4 Death In Donut Plains – Over And Above
Death In Donut Plains is the solo project of Enrico Boccioletti from Pesaro. He plays evocative electronic music with a wide range of inspirations such as Aphex Twin, Fuck Buttons, M83 and The Radio Dept. He has created some lovely covers of Liars, dEUS and Good Shoes but his latest EP has a lighter and more pop touch, in a sort of Postal Service mood.
MEXICO: Club Fonograma
4 Juan Son – Mermaid Sashimi
Mermaid Sashimi is the first solo album by Mexico’s most prolific contemporary vocalist, Juan Son. After the breakup of his highly celebrated band Porter, he expands his already singular vision with much confidence and complete freedom, delivering what’s arguably Mexico’s best production in a while. He has the sensibility of a story-teller and the thirst of a scientist.
NEW ZEALAND: Counting The Beat
4 The Verlaines – Yangtze Cod And Chips
The Verlaines were one of the bands to define the Dunedin Sound, releasing a number of classic recordings on the iconic Flying Nun Records label between 1981 and 1996. They returned in 2007 with a well-regarded album Pot Boiler and are about to release a new politically-inspired record called Corporate Moronic. Songwriter Graeme Downes has fire in his belly as you can hear on this song about the unlikely subject of a free trade agreement between NZ and China.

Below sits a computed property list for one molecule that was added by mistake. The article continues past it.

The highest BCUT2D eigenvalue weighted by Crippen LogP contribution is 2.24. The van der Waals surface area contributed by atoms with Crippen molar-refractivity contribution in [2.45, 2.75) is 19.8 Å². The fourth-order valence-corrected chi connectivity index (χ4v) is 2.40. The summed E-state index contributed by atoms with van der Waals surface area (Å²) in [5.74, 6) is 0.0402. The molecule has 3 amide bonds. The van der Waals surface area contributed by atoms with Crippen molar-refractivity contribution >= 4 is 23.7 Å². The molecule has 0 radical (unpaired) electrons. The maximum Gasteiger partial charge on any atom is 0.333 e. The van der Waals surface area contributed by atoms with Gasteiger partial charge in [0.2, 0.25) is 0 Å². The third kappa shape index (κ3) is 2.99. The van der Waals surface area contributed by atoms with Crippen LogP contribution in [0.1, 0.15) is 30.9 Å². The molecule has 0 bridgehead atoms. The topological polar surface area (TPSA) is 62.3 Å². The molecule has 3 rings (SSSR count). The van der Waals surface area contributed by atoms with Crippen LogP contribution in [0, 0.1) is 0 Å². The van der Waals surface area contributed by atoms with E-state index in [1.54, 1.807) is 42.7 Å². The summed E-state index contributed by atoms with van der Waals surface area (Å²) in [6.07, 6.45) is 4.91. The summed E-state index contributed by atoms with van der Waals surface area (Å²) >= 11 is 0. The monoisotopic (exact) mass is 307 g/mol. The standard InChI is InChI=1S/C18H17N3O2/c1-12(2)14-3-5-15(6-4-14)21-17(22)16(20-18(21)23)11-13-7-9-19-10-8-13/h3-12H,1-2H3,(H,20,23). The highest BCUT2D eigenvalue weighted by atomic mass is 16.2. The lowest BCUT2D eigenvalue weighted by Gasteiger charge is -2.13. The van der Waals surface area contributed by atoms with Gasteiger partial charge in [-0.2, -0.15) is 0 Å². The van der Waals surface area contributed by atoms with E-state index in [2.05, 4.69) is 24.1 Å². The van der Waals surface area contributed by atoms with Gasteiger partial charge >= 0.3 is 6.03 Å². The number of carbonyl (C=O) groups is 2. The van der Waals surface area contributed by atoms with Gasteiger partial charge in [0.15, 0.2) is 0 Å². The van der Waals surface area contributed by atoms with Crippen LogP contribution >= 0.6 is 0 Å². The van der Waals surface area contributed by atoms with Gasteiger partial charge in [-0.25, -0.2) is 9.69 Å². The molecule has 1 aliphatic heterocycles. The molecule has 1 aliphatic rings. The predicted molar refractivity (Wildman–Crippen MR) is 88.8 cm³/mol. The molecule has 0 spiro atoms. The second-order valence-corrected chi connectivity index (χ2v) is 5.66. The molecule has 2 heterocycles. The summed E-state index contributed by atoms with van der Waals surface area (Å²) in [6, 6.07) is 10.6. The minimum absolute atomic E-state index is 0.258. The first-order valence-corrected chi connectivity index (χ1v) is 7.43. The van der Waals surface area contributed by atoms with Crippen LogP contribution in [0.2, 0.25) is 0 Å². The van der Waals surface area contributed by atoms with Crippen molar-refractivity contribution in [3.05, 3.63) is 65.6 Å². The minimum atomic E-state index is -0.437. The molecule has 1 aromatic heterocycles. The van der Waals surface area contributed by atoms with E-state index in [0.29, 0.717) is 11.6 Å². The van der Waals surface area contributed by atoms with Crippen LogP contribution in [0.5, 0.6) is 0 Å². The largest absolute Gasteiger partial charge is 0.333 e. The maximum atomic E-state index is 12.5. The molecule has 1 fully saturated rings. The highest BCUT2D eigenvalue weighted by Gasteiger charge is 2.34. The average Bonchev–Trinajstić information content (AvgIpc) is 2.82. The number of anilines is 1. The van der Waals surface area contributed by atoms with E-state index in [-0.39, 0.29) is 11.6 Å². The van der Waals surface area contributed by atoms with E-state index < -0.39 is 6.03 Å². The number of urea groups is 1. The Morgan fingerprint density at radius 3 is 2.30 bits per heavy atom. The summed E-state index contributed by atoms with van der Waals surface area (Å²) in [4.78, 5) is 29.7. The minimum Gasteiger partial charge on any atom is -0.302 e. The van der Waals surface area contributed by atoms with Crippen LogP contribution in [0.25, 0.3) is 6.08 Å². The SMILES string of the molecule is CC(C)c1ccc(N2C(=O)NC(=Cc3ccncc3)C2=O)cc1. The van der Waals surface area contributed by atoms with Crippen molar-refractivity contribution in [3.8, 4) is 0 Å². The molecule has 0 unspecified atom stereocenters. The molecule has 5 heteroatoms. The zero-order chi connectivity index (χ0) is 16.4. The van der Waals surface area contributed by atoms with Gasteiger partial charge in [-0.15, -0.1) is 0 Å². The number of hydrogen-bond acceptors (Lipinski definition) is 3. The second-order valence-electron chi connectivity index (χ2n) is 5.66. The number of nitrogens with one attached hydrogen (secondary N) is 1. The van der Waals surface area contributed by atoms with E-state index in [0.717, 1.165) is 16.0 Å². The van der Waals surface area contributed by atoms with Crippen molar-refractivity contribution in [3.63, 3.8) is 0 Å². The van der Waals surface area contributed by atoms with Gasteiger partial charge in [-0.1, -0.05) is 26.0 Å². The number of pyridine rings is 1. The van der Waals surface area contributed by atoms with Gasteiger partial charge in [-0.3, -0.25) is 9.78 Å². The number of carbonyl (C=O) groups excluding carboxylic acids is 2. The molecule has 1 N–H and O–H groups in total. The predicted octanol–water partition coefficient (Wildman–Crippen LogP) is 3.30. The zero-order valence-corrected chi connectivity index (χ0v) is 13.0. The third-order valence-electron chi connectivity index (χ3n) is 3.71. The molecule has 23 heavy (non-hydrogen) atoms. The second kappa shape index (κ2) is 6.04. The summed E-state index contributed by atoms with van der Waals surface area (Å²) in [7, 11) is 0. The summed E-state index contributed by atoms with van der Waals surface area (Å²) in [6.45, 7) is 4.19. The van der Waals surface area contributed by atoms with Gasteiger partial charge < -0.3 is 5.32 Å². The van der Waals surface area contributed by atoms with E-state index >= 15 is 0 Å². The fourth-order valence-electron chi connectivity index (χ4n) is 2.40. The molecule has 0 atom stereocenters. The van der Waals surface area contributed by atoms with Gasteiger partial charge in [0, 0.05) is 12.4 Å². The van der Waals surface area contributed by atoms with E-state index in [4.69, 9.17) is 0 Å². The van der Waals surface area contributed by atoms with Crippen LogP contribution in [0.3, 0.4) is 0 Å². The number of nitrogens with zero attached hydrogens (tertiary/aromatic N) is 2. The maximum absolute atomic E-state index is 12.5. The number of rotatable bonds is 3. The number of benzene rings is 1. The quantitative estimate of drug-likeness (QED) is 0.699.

4 The Electones – Right Foot From Left
The Electones make beautiful experimental pop almost without creative boundaries and its foundation rests heavily on 60s-inspired folk and jazz. They are musical cousins to artists such as Múm, Psapp Sigur Rós and The Accidental. The Electones’ debut album If You’ll Be Null, I’ll Be Void will be released on Beatservice Records on March 23 and the band will also be a part of Birdsongs, Beesongs – the upcoming, free Eardrums compilation.
4 Resplandor – Solar
Resplandor are probably better known abroad than in Peru. Formed a decade ago by Antonio Zelada and Luis Rodriguez, the band’s shoegaze dream pop sound has seen them play with The House Of Love and The Radio Dept. Their most recent album Pleamar was produced by Robin Guthrie and opener Solar is the best song on it.
PORTUGAL: Posso Ouvir Um Disco?
4 Corsage – Dried Up, River Blues